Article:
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How does Charlotte Bronte use setting and weather in Jane Eyre?

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Introduction

How does Charlotte Bronte Use setting and weather In Jane Eyre? The novel Jane Eyre tells of the events in the life of a woman, endlessly searching for a home. The author - Charlotte Bronte - uses setting and weather to show plot, atmosphere and character. She also uses a range of writing techniques, including pathetic fallacy and paradoxes to describe the emotions of the characters in the story. She was influenced by gothic and other literary traditions of her time when writing Jane Eyre. Jane Eyre was unlike other female characters in novels of her time, in the sense that she is not a 'robot' or a servant of society. She is very strong willed, has a mind of her own and she has very strong morals and ideas. Storybook heroines of Charlotte Bronte's time were the strong outdoors type, but not Jane Eyre. She was strong also, but in different sense of the word. "I never liked long walks, especially on chilly afternoons".(Pg.1) This quote demonstrates that Jane Eyre is not a typical heroine. She does not always do what is expected of her, she is her own person. Gateshead "There was no possibility of taking a walk that day... the cold winter wind had brought with it clouds so sombre, and a rain so penetrating, that further outdoor exercise was now out of the question" (pg.1). ...read more.

Middle

She is sent there by her aunt. At Lowood there is a terrible disease going around, and Jane only has one friend. Jane is a strong willed character and does a lot of soul searching and self-discovery in different settings throughout the novel. "Thus was I severed from Bessie and Gateshead; thus whirled away to unknown, and, as I then deemed, remote and mysterious regions"(Pg.38). This shows that the story is a quest or a journey into the unknown where Jane must discover about the world herself. Even though she does not belong at Gateshead, it is still her home and she felt anxious when leaving it for the first time. Bronte uses weather to express these feelings of Jane's. "The afternoon came on wet and somewhat misty: as it waned into dusk, I began to feel that we were getting very far indeed from Gateshead" Here Bronte describes Jane's journey to Lowood which to Jane feels a great distance away from Gateshead. Bronte is using setting to show that a new stage of the story is about to begin. Bronte uses negative description of weather more often than she uses than positive, this is probably because Jane Eyre goes through a lot of pain and sorrow before anything good ever happens to her, and Bronte probably wants to make this clear. "Great grey hills heaved up round the horizon: as twilight deepened, we descended a valley, dark with wood, and long after night had overclouded the prospect, I heard a wild wind rushing among the trees"(Pg.39). ...read more.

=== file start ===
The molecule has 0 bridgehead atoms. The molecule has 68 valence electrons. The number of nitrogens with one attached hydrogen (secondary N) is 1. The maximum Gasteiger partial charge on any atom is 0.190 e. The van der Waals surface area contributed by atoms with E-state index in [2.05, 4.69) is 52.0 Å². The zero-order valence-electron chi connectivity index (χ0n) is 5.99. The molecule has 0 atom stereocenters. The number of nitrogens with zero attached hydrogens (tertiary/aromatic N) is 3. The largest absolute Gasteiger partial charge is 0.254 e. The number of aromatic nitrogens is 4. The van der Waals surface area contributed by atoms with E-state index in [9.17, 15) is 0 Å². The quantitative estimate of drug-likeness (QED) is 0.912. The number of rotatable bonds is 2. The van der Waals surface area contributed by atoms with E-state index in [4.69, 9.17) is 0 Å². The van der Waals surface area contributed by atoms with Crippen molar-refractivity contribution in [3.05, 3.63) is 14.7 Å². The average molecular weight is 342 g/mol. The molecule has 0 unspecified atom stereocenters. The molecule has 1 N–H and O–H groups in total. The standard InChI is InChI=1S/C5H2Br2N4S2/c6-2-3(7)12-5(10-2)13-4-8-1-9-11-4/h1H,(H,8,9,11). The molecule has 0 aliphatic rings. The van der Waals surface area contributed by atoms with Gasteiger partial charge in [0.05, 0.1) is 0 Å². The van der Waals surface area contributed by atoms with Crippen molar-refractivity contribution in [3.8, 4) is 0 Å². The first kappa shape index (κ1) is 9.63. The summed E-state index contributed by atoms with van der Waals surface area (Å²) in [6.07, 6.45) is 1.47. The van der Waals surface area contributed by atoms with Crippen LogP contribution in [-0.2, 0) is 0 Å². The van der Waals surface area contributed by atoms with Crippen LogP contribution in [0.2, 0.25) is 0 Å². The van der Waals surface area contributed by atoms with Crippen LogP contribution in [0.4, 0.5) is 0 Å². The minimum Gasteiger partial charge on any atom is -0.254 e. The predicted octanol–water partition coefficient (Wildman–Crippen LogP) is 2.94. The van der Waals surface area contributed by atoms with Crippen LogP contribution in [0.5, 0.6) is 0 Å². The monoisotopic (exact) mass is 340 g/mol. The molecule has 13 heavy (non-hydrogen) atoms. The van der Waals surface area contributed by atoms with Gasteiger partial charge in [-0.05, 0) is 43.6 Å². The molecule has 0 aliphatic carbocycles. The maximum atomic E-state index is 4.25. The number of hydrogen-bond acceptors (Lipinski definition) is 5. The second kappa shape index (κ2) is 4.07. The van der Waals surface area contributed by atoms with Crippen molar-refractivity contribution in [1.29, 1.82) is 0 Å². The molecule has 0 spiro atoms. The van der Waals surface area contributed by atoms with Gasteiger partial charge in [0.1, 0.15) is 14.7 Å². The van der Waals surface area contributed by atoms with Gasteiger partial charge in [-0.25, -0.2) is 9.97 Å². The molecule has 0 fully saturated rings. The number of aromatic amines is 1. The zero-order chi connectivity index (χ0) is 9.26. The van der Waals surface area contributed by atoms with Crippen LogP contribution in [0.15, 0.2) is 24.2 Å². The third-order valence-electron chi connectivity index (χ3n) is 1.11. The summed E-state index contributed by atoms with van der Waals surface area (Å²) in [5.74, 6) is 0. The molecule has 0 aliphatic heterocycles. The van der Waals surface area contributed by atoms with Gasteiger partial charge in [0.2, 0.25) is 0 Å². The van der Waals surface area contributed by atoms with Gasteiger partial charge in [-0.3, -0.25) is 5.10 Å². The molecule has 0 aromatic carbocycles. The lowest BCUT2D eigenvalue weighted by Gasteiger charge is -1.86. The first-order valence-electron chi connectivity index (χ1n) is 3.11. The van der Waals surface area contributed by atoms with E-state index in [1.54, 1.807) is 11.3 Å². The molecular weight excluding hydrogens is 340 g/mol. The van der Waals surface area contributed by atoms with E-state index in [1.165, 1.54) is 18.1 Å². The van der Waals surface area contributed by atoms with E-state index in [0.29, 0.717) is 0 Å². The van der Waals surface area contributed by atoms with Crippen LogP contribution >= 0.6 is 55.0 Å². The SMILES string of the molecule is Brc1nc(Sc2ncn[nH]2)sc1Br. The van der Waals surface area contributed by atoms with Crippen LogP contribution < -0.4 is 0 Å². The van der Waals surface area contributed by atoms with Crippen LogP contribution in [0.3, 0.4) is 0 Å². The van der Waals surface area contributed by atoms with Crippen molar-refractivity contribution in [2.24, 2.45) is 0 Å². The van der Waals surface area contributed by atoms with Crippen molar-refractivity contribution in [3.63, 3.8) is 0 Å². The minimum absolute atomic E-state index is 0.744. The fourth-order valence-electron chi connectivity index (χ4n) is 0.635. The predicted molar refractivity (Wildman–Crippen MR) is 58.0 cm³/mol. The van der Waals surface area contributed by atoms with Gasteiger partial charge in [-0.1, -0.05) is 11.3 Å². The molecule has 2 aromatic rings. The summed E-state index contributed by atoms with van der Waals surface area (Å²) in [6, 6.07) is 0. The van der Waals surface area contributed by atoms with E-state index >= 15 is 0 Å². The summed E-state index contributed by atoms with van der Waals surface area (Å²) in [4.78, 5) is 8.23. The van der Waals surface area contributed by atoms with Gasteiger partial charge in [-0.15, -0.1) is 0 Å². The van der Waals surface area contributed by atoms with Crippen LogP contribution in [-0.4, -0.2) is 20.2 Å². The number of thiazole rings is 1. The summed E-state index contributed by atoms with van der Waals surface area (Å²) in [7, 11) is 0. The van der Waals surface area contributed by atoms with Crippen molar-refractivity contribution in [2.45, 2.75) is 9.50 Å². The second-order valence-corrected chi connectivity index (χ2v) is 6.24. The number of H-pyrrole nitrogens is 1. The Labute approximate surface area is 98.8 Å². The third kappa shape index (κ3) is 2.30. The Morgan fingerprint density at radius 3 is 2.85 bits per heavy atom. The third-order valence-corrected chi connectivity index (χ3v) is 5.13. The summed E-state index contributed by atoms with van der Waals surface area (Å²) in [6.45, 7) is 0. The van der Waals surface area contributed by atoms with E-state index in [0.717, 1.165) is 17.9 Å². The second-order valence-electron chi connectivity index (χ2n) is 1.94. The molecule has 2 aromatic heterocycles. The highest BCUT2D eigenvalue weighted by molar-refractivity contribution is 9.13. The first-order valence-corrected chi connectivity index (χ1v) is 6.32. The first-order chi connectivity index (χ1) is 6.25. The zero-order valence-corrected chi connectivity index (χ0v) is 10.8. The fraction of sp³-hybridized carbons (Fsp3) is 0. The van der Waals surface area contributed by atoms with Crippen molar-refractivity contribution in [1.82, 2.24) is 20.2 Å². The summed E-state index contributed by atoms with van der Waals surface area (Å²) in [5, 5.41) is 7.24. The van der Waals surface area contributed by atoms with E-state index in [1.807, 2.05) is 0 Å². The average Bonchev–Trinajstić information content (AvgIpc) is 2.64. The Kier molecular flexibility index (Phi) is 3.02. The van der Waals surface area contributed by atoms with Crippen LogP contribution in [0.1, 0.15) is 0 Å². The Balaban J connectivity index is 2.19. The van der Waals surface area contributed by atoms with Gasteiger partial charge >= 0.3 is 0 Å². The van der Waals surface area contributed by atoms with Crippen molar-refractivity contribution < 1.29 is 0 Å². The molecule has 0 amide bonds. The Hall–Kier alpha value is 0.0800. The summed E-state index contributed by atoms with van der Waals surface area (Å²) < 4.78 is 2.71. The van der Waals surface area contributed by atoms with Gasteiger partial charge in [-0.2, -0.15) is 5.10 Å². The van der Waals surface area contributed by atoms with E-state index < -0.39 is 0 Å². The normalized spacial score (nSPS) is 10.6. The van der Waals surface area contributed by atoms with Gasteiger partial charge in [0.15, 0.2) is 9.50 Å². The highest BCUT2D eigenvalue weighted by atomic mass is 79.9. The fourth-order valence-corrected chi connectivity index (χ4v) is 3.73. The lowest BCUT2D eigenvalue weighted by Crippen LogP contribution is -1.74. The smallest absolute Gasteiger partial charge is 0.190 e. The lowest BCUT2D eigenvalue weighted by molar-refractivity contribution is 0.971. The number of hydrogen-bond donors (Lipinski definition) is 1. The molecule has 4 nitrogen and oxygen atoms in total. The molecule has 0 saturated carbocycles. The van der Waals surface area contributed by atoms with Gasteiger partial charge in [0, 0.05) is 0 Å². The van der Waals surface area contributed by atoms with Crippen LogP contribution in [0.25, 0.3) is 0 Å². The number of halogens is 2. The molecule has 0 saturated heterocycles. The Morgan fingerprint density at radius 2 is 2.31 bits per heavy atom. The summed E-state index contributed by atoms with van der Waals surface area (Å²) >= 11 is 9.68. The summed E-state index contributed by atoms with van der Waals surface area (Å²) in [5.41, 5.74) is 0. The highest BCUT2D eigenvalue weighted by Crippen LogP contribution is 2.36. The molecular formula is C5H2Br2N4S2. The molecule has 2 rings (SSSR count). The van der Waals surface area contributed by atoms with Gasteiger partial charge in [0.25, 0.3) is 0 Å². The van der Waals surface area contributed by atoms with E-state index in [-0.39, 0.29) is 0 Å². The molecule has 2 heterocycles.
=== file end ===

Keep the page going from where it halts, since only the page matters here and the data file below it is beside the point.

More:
Conclusion

Here, Bronte's description of the antique garden reminds the reader of the garden of Eden - Jane and Mr. Rochester are in their own natural world which is like paradise. Bronte uses a description of the two of them in this setting to suggest how alike they are and how simple their love is. "Must I move on, Sir?" I asked, "Must I leave Thornfield"(Pg.62) Bronte's heroine, Jane, often speaks of Thornfield in the book, when she means Rochester. Thornfield is symbolic of Rochester. This is an example of Bronte using metaphoric language. ...Moor House Jane is truly at home in nature. "I touched the heath: it was dry and yet warm, with the heat of a summer day. I looked at the sky: It was pure: a kindly star twinkled just above the chasm ridge. The day fell, but with propitious softness; no breeze whispered. Nature seemed to me benign and good: I thought she loved me, outcast I was".(Pg.341). Bronte uses description to show how it "whispers" and "twinkles", healing Jane's feelings and providing a guiding light to tell her what to do next. Her short stay Outdoors represents how Jane is starting to become more independent. In conclusion, I think Charlotte Bronte uses setting and weather very effectively to help the reader in getting mental imagery throughout the story for and to help the reader get clear glimpses of the story from Jane Eyre's point of view. ...read more.

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